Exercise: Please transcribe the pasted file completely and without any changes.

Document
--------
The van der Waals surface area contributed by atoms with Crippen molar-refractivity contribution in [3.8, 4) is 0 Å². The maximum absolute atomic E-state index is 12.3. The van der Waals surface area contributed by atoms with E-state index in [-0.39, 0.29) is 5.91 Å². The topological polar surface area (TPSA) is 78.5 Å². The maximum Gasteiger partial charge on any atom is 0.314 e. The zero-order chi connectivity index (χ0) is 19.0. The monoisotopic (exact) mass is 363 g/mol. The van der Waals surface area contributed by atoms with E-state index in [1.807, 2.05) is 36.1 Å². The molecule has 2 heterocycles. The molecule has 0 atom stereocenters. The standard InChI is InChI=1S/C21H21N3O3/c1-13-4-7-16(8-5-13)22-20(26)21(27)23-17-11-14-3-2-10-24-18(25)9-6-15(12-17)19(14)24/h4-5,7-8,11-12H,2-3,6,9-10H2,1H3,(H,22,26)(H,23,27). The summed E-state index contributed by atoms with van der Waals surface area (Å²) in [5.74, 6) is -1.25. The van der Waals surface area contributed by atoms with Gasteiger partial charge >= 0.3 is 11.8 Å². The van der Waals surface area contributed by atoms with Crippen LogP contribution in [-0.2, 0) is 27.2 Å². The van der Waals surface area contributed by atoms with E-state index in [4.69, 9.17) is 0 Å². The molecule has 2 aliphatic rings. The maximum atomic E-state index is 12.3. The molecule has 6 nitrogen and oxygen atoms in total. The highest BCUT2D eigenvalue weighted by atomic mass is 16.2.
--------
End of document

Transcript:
The van der Waals surface area contributed by atoms with Crippen molar-refractivity contribution in [3.8, 4) is 0 Å². The maximum absolute atomic E-state index is 12.3. The van der Waals surface area contributed by atoms with E-state index in [-0.39, 0.29) is 5.91 Å². The topological polar surface area (TPSA) is 78.5 Å². The maximum Gasteiger partial charge on any atom is 0.314 e. The zero-order chi connectivity index (χ0) is 19.0. The monoisotopic (exact) mass is 363 g/mol. The van der Waals surface area contributed by atoms with E-state index in [1.807, 2.05) is 36.1 Å². The molecule has 2 heterocycles. The molecule has 0 atom stereocenters. The standard InChI is InChI=1S/C21H21N3O3/c1-13-4-7-16(8-5-13)22-20(26)21(27)23-17-11-14-3-2-10-24-18(25)9-6-15(12-17)19(14)24/h4-5,7-8,11-12H,2-3,6,9-10H2,1H3,(H,22,26)(H,23,27). The summed E-state index contributed by atoms with van der Waals surface area (Å²) in [5.74, 6) is -1.25. The van der Waals surface area contributed by atoms with Gasteiger partial charge >= 0.3 is 11.8 Å². The van der Waals surface area contributed by atoms with Crippen LogP contribution in [-0.2, 0) is 27.2 Å². The van der Waals surface area contributed by atoms with E-state index in [4.69, 9.17) is 0 Å². The molecule has 2 aliphatic rings. The maximum atomic E-state index is 12.3. The molecule has 6 nitrogen and oxygen atoms in total. The highest BCUT2D eigenvalue weighted by atomic mass is 16.2.